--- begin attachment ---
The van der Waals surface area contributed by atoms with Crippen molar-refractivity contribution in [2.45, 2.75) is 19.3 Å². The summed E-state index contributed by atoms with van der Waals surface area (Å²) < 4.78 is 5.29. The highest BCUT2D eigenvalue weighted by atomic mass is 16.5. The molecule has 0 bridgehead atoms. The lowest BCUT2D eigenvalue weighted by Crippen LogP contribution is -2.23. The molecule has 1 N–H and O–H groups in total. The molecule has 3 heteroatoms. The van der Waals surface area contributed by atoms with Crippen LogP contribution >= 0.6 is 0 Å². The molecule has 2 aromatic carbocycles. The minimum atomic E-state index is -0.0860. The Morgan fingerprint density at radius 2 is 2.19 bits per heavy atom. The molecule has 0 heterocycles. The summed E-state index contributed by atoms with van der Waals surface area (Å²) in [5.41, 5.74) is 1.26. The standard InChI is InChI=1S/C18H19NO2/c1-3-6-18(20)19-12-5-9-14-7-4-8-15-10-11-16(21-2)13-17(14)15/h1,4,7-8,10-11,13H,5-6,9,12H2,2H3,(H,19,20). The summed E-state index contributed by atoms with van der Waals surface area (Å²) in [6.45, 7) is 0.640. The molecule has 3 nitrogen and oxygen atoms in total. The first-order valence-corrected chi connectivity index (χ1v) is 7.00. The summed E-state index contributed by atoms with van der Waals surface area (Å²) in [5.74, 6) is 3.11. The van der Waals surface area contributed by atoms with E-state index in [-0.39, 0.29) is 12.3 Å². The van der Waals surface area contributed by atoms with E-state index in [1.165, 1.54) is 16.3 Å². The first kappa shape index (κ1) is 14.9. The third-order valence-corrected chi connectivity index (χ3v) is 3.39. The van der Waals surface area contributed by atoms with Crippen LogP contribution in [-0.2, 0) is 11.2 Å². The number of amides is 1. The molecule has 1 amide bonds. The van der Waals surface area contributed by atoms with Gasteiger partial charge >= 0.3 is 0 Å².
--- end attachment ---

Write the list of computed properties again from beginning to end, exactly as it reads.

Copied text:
The van der Waals surface area contributed by atoms with Crippen molar-refractivity contribution in [2.45, 2.75) is 19.3 Å². The summed E-state index contributed by atoms with van der Waals surface area (Å²) < 4.78 is 5.29. The highest BCUT2D eigenvalue weighted by atomic mass is 16.5. The molecule has 0 bridgehead atoms. The lowest BCUT2D eigenvalue weighted by Crippen LogP contribution is -2.23. The molecule has 1 N–H and O–H groups in total. The molecule has 3 heteroatoms. The van der Waals surface area contributed by atoms with Crippen LogP contribution >= 0.6 is 0 Å². The molecule has 2 aromatic carbocycles. The minimum atomic E-state index is -0.0860. The Morgan fingerprint density at radius 2 is 2.19 bits per heavy atom. The molecule has 0 heterocycles. The summed E-state index contributed by atoms with van der Waals surface area (Å²) in [5.41, 5.74) is 1.26. The standard InChI is InChI=1S/C18H19NO2/c1-3-6-18(20)19-12-5-9-14-7-4-8-15-10-11-16(21-2)13-17(14)15/h1,4,7-8,10-11,13H,5-6,9,12H2,2H3,(H,19,20). The summed E-state index contributed by atoms with van der Waals surface area (Å²) in [6.45, 7) is 0.640. The molecule has 3 nitrogen and oxygen atoms in total. The first-order valence-corrected chi connectivity index (χ1v) is 7.00. The summed E-state index contributed by atoms with van der Waals surface area (Å²) in [5.74, 6) is 3.11. The van der Waals surface area contributed by atoms with E-state index in [-0.39, 0.29) is 12.3 Å². The van der Waals surface area contributed by atoms with E-state index in [1.165, 1.54) is 16.3 Å². The first kappa shape index (κ1) is 14.9. The third-order valence-corrected chi connectivity index (χ3v) is 3.39. The van der Waals surface area contributed by atoms with Crippen LogP contribution in [-0.2, 0) is 11.2 Å². The number of amides is 1. The molecule has 1 amide bonds. The van der Waals surface area contributed by atoms with Gasteiger partial charge >= 0.3 is 0 Å².